xml in fptools?

Graham Klyne GK at ninebynine.org
Thu Jun 1 16:02:38 EDT 2006

S. Alexander Jacobson wrote:
> Ok, but my original question is whether one XML tool makes sense.

I missed that bit... a fair question, but one that begs "what constitutes a tool?".

I would suggest that XML is sufficiently quirky and complex to parse that we (as
a community) probably don't want to invest effort in supporting more than one
XML *parser*.  But other tools may usefully be layered on top of that parser.

As for the use cases you offer, I think that's one way, but not the only way, to
slice the problem space:

> For example, if we are consuming XML, it seems like we would want
> something layered on top of Parsec or PArrows (so we can also parse the
> contents of CDATA etc).

HaXML is layered on something like that, viz. HMW parser combinators.  I suppose
it could be layered on Parsec, and if starting afresh that might be a good
option, but it doesn't seem to me to be a critical issue.

As for parsing the contents of CDATA sections, I'd suggest that (except for very
specific applications with demanding performance requirements) is something to
be tackled *after* the XML has been parsed.

> And, if we are producing XML, then we just need some data type that
> represents the XML infoset and a function for presenting that infoset as
> XML.

I see *producing* XML as being a different, albeit related, problem to that of
*parsing* XML.

> And if we are transforming XML, then perhaps the HaXML approach makes
> the most sense.  Note: I am using a wrapper around HaXML for producing
> XML in HAppS.

So, here, you use a common (one of 3?) underlying XML *parser*.  I don't see how
one can, in general, transform XML without first parsing it.

> And if we are *transacting* XML, then a tool like Haifa or HWSProxyGen
> or perhaps DTDToHaskell seems to make the most sense.

Hmmm... you lost me there.  In this context, I'm not sure what you mean by
"transacting".  Does this avoid the need to parse it in the first place?

> All of these seem like different needs/tools.  What were your use-cases?

I assume that's rhetorical?  (As I said earlier, mine was parsing RDF/XML to
yield something that was easily processed in accordance with the RDF abstract
syntax specification.  A generic XML parser yielding something close to XML
infoset was exactly what I wanted for this.)


So, in summary, I do see value in having a common XML parser, yielding a data
structure that is easy to process as an abstraction of the XML data model (like
the XML infoset), upon which other tools can be built.

It seems to me that the other use-cases for consuming XML, that don't call for a
generic XML parser, are more likely to be specific applications that don't need
the generality of full XML parsing.  I'm ambivalent about the appropriateness of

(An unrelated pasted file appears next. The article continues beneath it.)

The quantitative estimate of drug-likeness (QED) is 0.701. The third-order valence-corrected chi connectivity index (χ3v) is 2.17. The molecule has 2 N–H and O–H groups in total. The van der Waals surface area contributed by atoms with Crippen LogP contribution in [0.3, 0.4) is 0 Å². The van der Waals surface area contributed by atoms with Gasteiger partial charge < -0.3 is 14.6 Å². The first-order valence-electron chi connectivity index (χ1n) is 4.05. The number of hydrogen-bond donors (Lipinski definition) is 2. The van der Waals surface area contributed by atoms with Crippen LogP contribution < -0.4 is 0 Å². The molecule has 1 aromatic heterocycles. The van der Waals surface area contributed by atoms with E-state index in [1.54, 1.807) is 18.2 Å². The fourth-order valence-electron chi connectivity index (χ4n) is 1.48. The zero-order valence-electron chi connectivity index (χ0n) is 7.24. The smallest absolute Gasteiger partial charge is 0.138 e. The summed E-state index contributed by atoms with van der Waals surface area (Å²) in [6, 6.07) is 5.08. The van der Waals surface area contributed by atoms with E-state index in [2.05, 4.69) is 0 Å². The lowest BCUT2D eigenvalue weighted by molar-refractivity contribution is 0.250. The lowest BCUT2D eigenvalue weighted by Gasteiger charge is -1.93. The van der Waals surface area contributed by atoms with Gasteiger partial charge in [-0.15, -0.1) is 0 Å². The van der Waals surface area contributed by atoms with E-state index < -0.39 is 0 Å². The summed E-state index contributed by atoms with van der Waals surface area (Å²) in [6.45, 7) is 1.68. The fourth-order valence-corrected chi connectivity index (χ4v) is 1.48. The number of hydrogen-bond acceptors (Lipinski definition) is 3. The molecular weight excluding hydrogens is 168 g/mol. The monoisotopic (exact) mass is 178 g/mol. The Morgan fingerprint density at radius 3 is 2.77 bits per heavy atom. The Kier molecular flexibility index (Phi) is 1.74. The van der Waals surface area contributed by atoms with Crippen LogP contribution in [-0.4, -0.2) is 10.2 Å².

following such an approach, but I note that Tim Bray (the XML pioneer) has
argued quite forcefully against the deployment of XML subsets for specific
applications (I don't have a specific reference to hand, but this came up some
time ago in IETF discussions of protocols based on XML;  maybe Jabber or Beep or


> On Wed, 31 May 2006, Graham Klyne wrote:
>> Well, part of my point was that, AFAICT, your approach doesn't serve the
>> use-cases I envisage and did development for.
>> It seems to me that a good basic XML parser would be a prerequisite to
>> supporting the use-case you describe, and the Haskell type-conversion
>> could be
>> layered on top.  As I understand it, that's how HaXML is constructed.
>> As for the <textarea/> case you raise, this could be an area where
>> HTML and XML
>> give rise to differing requirements.  Personally, I'd prefer an *XML*
>> parser to
>> stick to XML specifications.
>> #g
>> -- 
>> S. Alexander Jacobson wrote:
>>> Again, my point is that it depends on the use cases we want to target.
>>> My bias is that we should be targetting conversion between XML and
>>> application specific Haskell data types.  Speculatively, I imagine a
>>> tool that generates Haskell datatypes and a parser from a RelaxNG
>>> specification and another that generates a RelaxNG spec from a haskell
>>> datatype.  But that is just my hope.  My immediate need is probably to
>>> adapt HWSProxyGen or HAifa to talk SOAP to paypal's api.
>>> Other people may have other needs.
>>> -Alex-
>>> ______________________________________________________________
>>> S. Alexander Jacobson tel:917-770-6565 http://alexjacobson.com
>>> On Tue, 30 May 2006, Udo Stenzel wrote:
>>>> S. Alexander Jacobson wrote:
>>>>> The problem with the infoset is that <textarea></textarea> and
>>>>> <textarea/> mean different things for some web browsers.
>>>> So do <textarea/> and <textarea />.  What's the point of pointing out
>>>> that some browsers are broken?  (Actually most are somehow broken when
>>>> it comes to application/xml, but who's counting?)
>>>> Udo.
>>>> -- 
>>>> "There are three ways to make money.  You can inherit it.  You can
>>>> marry
>>>> it.  You can steal it."
>>>>     -- conventional wisdom in Italy
>> -- 
>> Graham Klyne
>> For email:
>> http://www.ninebynine.org/#Contact
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Graham Klyne
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